2) The Constitution was created based on a recognition of an individual's inherent Rights and built all of it's principles based on those Rights. It was not the Constitution that granted us those Rights, and the Constitution was not created PRIOR TO us having those Rights -- man has always had those Rights, and always will; the Constitution was merely the first government document to fully recognize those Rights. If we agree on this point, we can continue...

3) The Supreme Court did not exist prior to the Constitution -- it was the Constitution which created the Supreme Court. If we agree on this point, we can continue...

4) To say, then, that the U.S. Constitution only says what it does by virtue of the Supreme Court is double-speak. B/C by that definition, the Supreme Court would have absolutely no authority -- after all, if the Supreme Court are the only ones to weigh in on the issue of what the Constitution says, then how would the Court have rec'd it's authority in the first place (prior to it's creation)??? The Supreme Court cannot exist without relying on the authority of the Constitution -- which document was not created to give man his Rights but only to formally recognize those Rights. Just as the authority of the Court is derived from the Constitution, the authority of the Constitution is derived from the collective Rights of every individual person. If we agree on that point, let's keep going...

5) Although we have all "agreed" to rely on the Supreme Court's decisions regarding Constitutionality (in order to maintain a civilized and orderly society), the Supreme Court does not maintain exclusive power to decide whether something is Unconstitutional or not -- what they do, in fact, is give us their EXPERT OPINION. If enough of us disagree, we vote in a Pres. who will shift the balance of power of the court (or, in extreme measure, the Justices can be removed and replaced) as soon as an opening occurs -- and thus, provide opportunity for new opinions, and thus new interpretations of law. But the court is merely an EXPERT WITNESS, not an end-all-be-all-final-say of what is Constitutional or what isn't.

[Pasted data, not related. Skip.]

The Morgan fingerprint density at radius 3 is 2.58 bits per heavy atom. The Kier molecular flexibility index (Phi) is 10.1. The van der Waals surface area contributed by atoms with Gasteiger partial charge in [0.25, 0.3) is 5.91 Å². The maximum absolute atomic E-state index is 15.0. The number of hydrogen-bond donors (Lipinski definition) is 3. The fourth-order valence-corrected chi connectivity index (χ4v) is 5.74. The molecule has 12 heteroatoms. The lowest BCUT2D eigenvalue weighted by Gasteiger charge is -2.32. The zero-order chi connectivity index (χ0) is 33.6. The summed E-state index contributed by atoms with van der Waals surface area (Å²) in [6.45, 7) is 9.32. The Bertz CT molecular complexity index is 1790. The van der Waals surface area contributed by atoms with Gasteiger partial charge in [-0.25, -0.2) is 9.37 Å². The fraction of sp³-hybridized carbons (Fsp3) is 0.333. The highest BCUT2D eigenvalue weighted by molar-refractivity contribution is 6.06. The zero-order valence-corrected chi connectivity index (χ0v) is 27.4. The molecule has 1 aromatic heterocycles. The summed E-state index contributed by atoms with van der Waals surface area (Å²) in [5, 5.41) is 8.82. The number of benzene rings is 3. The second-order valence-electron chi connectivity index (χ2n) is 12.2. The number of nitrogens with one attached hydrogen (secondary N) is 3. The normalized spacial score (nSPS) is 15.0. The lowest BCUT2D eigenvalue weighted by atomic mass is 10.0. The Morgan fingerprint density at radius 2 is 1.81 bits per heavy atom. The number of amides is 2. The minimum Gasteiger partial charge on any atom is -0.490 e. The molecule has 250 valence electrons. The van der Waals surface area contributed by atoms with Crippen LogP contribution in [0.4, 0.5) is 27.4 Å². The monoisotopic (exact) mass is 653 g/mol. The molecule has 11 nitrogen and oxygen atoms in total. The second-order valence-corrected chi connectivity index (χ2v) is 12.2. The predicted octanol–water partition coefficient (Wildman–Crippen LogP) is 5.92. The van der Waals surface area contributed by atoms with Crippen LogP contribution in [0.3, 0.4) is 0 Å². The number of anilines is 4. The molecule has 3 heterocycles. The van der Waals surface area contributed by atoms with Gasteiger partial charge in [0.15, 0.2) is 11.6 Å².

You may still disagree.
Consider one scenario first.

A bit over 200 years ago pen was put to ink and our fathers declared that something was SELF-EVIDENT; that something was that all men were created with certain rights and were equals. Sadly, our nation and our highest of courts failed to recognize and accept that those words meant "ALL OF HUMANKIND" not simply all white people, or all males, etc. We didn't fully recognize that fact until the Civil War, and later the Civil & Women's Rights movements. Now, for the most part, all people in this country and truly free and equal (I said, for the most part).

But what if we suddenly got a series of Supreme Court Justices on the bench who suddenly decided that those movements were wrong and that women, for example, were not in fact to be included in the collective definition of "free people"??? What if they said that to afford women equal rights and freedoms along with men was an Unconstitutional principle??? Would that suddenly actually render the concept Unconstitutional??? Of course not.

Or, are you saying that it would?
Or did I totally mis-read your post? (Please forgive me if I did!) :)
 

· Premium Member
Joined
·
4,531 Posts